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Musing

WALK A MILE IN HER SHOES

April 15, 2016

Tags: Stopping gender violence

Recently, I spoke at Washington College on behalf of RAINN (Rape, Abuse and Incest National Network) for an event entitled "Walk a Mile in Her Shoes," where guys put on badly fitting high heels and walk (actually a half mile) to promote awareness of sexual assault on women.

They put up a brave front, all these college boys in ball caps and plaid shirts over their black and red "Walk a Mile" t-shirts with the Washington College Goose mascot on the back. When we got to the park where the event was held, the pizza boxes were opened and I was asked to speak.

Try talking about sexual assault to a bunch of young guys when their pizza is getting cold. I did. The boys respectfully stood and listened, or at least pretended to. Most did not make eye contact or looked away in the distance while I proceeded to interject what was, I'm sure, a downer to their fun time walking in heels. But it had to said. And said to them as well as the girls that hosted the event.
So here it is. My speech to boys in heels. God Bless 'Em.

WALK A MILE IN HER SHOES
You all know the saying, "You can't really understand another person's experience until you've walked a mile in their shoes. True empathy demands action as well as emotion. I applaud all of you who have stepped up and shown up and have shown your support FOR women and against sexual violence.
This has been fun- and funny. But, really, you all know why you’re here. Walking in high heels suck-- but in reality just walking, anywhere in anything, can be uncomfortable and dangerous for women.
And talk about some disturbing things that happen – and happen all the time.

SO LET’S START HERE:
Imagine walking down a street and passing some guys sitting on a car watching you. You can feel them watching you before you even pass them. They start making comments about you as you get closer, one of them says:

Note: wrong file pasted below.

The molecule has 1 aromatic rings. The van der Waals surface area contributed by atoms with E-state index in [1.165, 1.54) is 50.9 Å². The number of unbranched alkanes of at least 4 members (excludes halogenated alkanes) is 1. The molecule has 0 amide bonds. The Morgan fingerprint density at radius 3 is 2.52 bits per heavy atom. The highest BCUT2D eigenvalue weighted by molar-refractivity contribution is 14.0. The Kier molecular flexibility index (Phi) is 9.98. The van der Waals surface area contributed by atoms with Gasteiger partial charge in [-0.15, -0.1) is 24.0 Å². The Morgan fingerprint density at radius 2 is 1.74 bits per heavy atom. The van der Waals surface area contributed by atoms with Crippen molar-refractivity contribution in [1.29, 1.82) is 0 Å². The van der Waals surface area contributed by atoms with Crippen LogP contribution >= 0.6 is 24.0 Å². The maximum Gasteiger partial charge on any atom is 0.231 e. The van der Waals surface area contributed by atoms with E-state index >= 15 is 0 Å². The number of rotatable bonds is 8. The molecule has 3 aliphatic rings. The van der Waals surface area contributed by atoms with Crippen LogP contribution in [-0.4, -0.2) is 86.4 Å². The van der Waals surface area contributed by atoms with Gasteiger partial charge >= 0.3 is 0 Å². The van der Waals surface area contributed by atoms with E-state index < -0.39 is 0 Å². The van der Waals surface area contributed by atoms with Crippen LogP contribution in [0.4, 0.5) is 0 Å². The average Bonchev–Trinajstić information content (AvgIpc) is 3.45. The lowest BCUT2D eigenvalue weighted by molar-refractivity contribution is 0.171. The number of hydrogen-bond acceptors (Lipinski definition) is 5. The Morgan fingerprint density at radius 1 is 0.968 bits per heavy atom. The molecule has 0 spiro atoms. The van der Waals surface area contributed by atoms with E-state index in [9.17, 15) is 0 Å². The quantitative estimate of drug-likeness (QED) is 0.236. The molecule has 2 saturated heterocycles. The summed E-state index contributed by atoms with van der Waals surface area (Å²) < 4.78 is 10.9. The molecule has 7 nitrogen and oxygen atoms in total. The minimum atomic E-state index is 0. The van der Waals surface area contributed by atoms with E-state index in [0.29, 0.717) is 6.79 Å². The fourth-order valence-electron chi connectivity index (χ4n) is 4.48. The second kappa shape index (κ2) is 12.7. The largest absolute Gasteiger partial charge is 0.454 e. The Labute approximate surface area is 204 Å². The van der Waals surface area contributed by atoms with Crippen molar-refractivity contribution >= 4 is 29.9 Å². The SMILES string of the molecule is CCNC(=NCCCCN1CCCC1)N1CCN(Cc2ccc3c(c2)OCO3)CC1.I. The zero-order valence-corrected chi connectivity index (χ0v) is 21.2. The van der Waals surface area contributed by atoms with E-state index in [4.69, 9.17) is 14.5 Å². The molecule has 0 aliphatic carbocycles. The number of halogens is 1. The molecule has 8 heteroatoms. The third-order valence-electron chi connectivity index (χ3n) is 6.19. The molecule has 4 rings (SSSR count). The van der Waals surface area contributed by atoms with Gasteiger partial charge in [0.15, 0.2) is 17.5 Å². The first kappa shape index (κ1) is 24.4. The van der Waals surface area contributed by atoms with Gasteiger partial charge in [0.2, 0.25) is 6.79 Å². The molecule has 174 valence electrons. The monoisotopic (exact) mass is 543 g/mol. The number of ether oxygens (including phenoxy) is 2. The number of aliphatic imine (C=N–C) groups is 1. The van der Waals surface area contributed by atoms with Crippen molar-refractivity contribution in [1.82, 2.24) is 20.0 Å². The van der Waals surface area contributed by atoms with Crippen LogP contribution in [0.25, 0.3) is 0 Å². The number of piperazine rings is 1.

“Come over here, come on, baby. I just want to talk to you.” But you do not want to talk to them or have anything to do with them. You just want to get to the 7-11 on the corner and buy a bottle of water and maybe some barbecue chips. You ignore them. They keep on:
Another one chimes in: “What’s the matter, don’t you like me?
You keep ignoring them. “I like you. You gotta nice ass.”
Your want to tell them to fuck off, but that’s too dangerous. You keep on ignoring them. “Hey bitch, what the matter? I’m talking to you?
You’re almost in front of them.
“You think you’re too good for us? “ They stand up as you pass, start to move toward you. They’re getting too close. You’re scared but you don’t want to show it. You walk faster. And then two people walk out a store right there and the guys back off.
As you get past them, you hear: “You’re a fat bitch, anyway. Ugly___ fill in the blank.”

Or maybe it goes like this:
You’re walking down a street. Up ahead, some guys are sitting on a car watching you. You can feel them watching you before you even pass them. They begin making comments about you as you get closer, one of them says “Come over here, come on, baby. I just want to talk to you.” You try to ignore them, but they keep on.
Another one chimes in: “What’s the matter, don’t you like me?
You’ve been trying to ignore them, but you’re closer now and you know what might happen if you just try to pretend they’re not there. So you force a smile on your face.
“You look pretty when you smile,” the guy says. “Just come over here we want to talk to you.”
You shake your head, “No time”, you say, smiling even more now as if this is fun and you’d love to talk to them, but … you know….
You pass. They’re behind you now. “You don’t know what you’re missing,” you hear. The one guy says something in a low voice to the others. They’re all laughing now. But you’re safe. You defused the situation. You smiled.
And you’re shaking, partly from fear and partly because you wish you could tell those assholes what you think of them. But you can’t. Because it’s dangerous to say what you think.
Men are afraid of rejection. And women are afraid of violence. And women know that rejection can often lead to violence.
So sometimes we’re nice when we don’t want to be because that’s how we’ve been taught to be. And that can lead to confusion. And sometimes guys are angry when they’re really hurt. But neither should be the case. False duality. Women not all emotion, men are not unfeeling and forceful. We all a bit of both. But both of us, men and women end up playing roles that not healthy. In fact these roles cripple and restrict us from being fully human.
Go back to high heels, because are a great metaphor for how women are crippled in our society. We all buy into this- men and women alike. No one forces you to wear heels, but as women, we do it (I used to----haven’t worn them in years). You know why?
Because it us more desirable. Heels shove your butt into the air and makes it more prominent in your profile. And anyone’s legs look better in heels. Even guys.